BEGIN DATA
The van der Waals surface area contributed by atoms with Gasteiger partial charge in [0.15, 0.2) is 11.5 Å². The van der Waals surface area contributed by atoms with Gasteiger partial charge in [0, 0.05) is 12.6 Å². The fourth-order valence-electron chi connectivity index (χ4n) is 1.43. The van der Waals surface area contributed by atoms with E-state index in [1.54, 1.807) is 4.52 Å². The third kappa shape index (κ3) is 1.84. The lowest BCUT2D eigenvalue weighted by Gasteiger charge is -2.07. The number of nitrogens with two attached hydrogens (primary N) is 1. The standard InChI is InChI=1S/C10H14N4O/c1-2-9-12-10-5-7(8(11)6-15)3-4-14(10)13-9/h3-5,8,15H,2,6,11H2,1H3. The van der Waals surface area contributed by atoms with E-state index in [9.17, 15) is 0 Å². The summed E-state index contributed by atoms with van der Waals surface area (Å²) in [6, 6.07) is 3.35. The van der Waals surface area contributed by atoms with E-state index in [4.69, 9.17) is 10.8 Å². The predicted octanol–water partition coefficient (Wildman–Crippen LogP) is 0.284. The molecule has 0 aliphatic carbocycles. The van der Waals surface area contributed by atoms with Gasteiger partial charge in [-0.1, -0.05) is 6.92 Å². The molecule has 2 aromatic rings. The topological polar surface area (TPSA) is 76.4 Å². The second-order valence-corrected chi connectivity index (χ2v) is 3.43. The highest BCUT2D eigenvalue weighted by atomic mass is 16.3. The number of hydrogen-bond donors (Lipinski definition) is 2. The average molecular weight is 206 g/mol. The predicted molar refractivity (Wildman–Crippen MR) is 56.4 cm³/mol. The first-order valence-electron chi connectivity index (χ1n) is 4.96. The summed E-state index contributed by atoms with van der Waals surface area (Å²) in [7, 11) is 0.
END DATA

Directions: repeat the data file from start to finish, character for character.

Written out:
The van der Waals surface area contributed by atoms with Gasteiger partial charge in [0.15, 0.2) is 11.5 Å². The van der Waals surface area contributed by atoms with Gasteiger partial charge in [0, 0.05) is 12.6 Å². The fourth-order valence-electron chi connectivity index (χ4n) is 1.43. The van der Waals surface area contributed by atoms with E-state index in [1.54, 1.807) is 4.52 Å². The third kappa shape index (κ3) is 1.84. The lowest BCUT2D eigenvalue weighted by Gasteiger charge is -2.07. The number of nitrogens with two attached hydrogens (primary N) is 1. The standard InChI is InChI=1S/C10H14N4O/c1-2-9-12-10-5-7(8(11)6-15)3-4-14(10)13-9/h3-5,8,15H,2,6,11H2,1H3. The van der Waals surface area contributed by atoms with E-state index in [9.17, 15) is 0 Å². The summed E-state index contributed by atoms with van der Waals surface area (Å²) in [6, 6.07) is 3.35. The van der Waals surface area contributed by atoms with E-state index in [4.69, 9.17) is 10.8 Å². The predicted octanol–water partition coefficient (Wildman–Crippen LogP) is 0.284. The molecule has 0 aliphatic carbocycles. The van der Waals surface area contributed by atoms with Gasteiger partial charge in [-0.1, -0.05) is 6.92 Å². The molecule has 2 aromatic rings. The topological polar surface area (TPSA) is 76.4 Å². The second-order valence-corrected chi connectivity index (χ2v) is 3.43. The highest BCUT2D eigenvalue weighted by atomic mass is 16.3. The number of hydrogen-bond donors (Lipinski definition) is 2. The average molecular weight is 206 g/mol. The predicted molar refractivity (Wildman–Crippen MR) is 56.4 cm³/mol. The first-order valence-electron chi connectivity index (χ1n) is 4.96. The summed E-state index contributed by atoms with van der Waals surface area (Å²) in [7, 11) is 0.